Writer Henry Gayden (Earth to Echo) and Director David Sandburg (Lights Out) bring us a film of pure comic book joy that dovetails coming of age themes, with humour and action to create a superhero movie full of heart and soul.

Billy Batson (Angel) is a 14 year old boy desperately searching for his long lost mother; running away from countless foster homes while getting into trouble with the police as he searches for his belonging and identity. His life changes forever after a mysterious encounter gives him the ability to transform into a superhero by saying just one word ’Shazam!’.


Created in 1939 by Fawcett Comics as a response to the success of the Superman character, C.C Beck and Bill Parkers hero (originally titled Captain Marvel) had the power of Solomon, Hercules, Atlas, Zeus and Mercury. Playing with ancient mythology alongside themes of childhood desire to obtain superpowers. Shazam has sat under the DC Comic brand since 1972 with limited fanfare in the wider media. However, Shazam has always carried a strong story in the DC canon, placing superhero abilities into the hands of young people marginalised through care; reflecting the dreams of every young person on their journey to adulthood to excel, escape or be unique. It is this ability to dovetail youthful energy with superhero status that makes Shazam work so well on screen in the hands of a writer, director and cast who understand the mix of teenager and hero. Accompanied by excellent performances from Billy (Angel) Shazam (Levi) and Freddy (Jack Dylan Grazer) we feel a part of Billy’s journey from the outset; and believe that Billy and Shazam are the same age in different bodies. Themes of teenage friendships and belonging are delivered with humour, sensitivity and wonder, reminding the audience of the turbulence, fun and discovery of youth.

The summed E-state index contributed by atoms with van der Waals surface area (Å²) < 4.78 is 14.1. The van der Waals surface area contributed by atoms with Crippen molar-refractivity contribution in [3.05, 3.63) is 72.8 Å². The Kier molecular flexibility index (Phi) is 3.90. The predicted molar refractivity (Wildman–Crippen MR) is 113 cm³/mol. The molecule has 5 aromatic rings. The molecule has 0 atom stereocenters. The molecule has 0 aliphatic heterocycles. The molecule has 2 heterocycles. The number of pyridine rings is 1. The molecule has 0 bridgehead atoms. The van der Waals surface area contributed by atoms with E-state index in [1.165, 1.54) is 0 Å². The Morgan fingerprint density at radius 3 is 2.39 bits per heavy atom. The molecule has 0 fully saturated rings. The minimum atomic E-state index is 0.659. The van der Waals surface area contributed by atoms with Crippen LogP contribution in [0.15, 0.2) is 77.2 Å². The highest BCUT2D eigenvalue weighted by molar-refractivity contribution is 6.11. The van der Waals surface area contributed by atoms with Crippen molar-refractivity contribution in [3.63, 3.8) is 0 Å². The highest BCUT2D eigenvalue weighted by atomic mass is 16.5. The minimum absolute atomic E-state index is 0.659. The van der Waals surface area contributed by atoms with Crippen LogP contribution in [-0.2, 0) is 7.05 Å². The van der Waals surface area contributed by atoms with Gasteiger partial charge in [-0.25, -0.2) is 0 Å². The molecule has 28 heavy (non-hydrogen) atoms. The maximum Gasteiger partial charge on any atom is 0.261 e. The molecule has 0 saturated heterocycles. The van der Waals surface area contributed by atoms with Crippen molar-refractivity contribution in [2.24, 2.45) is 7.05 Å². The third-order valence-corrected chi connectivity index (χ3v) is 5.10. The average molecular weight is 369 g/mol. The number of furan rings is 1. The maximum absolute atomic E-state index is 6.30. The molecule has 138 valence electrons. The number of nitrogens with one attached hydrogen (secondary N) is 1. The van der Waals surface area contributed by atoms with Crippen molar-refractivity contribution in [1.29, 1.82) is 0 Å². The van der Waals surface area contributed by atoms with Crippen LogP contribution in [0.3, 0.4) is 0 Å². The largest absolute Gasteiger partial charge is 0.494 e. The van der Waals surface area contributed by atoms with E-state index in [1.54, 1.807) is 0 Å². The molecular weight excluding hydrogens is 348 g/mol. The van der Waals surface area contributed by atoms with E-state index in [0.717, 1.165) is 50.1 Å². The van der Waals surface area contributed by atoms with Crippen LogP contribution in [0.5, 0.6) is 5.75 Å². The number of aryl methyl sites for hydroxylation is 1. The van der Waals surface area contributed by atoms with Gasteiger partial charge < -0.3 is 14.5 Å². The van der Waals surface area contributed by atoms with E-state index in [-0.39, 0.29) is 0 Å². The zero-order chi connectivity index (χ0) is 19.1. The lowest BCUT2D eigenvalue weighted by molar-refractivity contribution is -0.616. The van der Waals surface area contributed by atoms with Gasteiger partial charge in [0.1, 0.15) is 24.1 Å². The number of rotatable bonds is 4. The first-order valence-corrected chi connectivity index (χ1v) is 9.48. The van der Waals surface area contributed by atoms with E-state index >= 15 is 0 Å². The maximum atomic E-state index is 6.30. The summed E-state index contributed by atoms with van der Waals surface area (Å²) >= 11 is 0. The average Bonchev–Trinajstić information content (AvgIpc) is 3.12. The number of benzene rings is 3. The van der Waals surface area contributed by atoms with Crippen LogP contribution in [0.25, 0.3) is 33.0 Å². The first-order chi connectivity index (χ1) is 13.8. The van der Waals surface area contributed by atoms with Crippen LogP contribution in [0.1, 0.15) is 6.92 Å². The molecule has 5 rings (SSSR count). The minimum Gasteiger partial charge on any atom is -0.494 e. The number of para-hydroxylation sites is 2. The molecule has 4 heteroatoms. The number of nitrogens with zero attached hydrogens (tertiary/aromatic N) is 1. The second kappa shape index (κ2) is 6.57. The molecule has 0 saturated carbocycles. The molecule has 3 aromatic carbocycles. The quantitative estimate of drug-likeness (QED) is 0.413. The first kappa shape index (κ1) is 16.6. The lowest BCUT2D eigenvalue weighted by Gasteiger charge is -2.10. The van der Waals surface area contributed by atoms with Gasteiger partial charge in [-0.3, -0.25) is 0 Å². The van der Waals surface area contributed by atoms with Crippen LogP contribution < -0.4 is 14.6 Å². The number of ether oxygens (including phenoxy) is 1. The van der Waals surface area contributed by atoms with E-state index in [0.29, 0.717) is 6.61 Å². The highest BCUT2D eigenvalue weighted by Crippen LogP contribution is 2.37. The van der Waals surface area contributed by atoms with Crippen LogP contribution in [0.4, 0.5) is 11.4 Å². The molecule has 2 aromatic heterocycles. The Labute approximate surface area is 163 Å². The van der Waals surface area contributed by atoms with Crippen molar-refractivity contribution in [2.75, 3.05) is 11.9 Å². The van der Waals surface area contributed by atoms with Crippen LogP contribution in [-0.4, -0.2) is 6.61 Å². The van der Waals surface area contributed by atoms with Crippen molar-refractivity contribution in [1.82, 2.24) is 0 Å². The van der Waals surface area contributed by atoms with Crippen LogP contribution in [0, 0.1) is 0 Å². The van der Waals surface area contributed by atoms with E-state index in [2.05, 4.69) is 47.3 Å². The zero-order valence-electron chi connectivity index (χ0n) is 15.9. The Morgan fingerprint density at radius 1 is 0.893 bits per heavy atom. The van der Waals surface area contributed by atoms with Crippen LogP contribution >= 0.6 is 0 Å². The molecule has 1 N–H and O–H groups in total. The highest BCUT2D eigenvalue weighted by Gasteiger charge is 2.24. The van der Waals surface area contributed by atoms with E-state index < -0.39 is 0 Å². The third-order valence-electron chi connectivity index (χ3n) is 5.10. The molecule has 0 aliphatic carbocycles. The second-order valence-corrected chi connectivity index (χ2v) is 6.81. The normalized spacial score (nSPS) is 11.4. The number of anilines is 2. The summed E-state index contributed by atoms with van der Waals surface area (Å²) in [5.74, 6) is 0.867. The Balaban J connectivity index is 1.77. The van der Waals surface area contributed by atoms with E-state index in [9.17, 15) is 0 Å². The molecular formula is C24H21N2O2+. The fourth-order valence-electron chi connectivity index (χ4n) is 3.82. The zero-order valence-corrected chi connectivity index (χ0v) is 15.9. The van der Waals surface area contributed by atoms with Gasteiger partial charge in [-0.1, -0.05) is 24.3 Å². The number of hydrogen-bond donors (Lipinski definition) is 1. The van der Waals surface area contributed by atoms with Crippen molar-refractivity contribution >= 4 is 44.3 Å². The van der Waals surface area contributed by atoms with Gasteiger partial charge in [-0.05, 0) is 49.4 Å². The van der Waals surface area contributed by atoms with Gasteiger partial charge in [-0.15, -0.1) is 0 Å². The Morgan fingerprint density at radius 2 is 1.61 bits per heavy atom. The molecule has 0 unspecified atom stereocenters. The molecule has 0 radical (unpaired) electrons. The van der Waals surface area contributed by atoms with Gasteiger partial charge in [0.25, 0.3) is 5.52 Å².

Shazam plays clear homage to 1988s Big and Vice Versa within it’s handling of body swap themes and structure. While also taking inspiration from more contemporary adult comic films such as Mathew Vaughans 2010 Kick Ass. There is an inherent love of DCs characters with beautiful references to Superman and Batman throughout, even playing homage to Superman 2 in the structure of the final battle scenes amongst the Philadelphia skyline.

Our villain Dr Sivana (Strong) has a back story that ties to feels of rejection in youth and family, perfectly dovetailing Billy’s own story while also providing the classic comic villain. Sandburg using his experience in horror to create moments of real tension and jumps, while cutting through these with humour; never letting the film enter territory to dark to engage all ages.

Shazam is a film that understands its audience, and provides just the right mix to engage young people and adults alike in its humour, nostalgia and warmth.

Shazam is full of heart, exploring friendship, family and belonging with a warmth rarely seen in comic book adaptations. Feeling fresh and creative from the first scene to the last Shazam is a pure joy to watch; a fun, humorous and nostalgic film that leaves you with a big superhero sized smile.

Country: USA 🇺🇸

Director: David Sandburg


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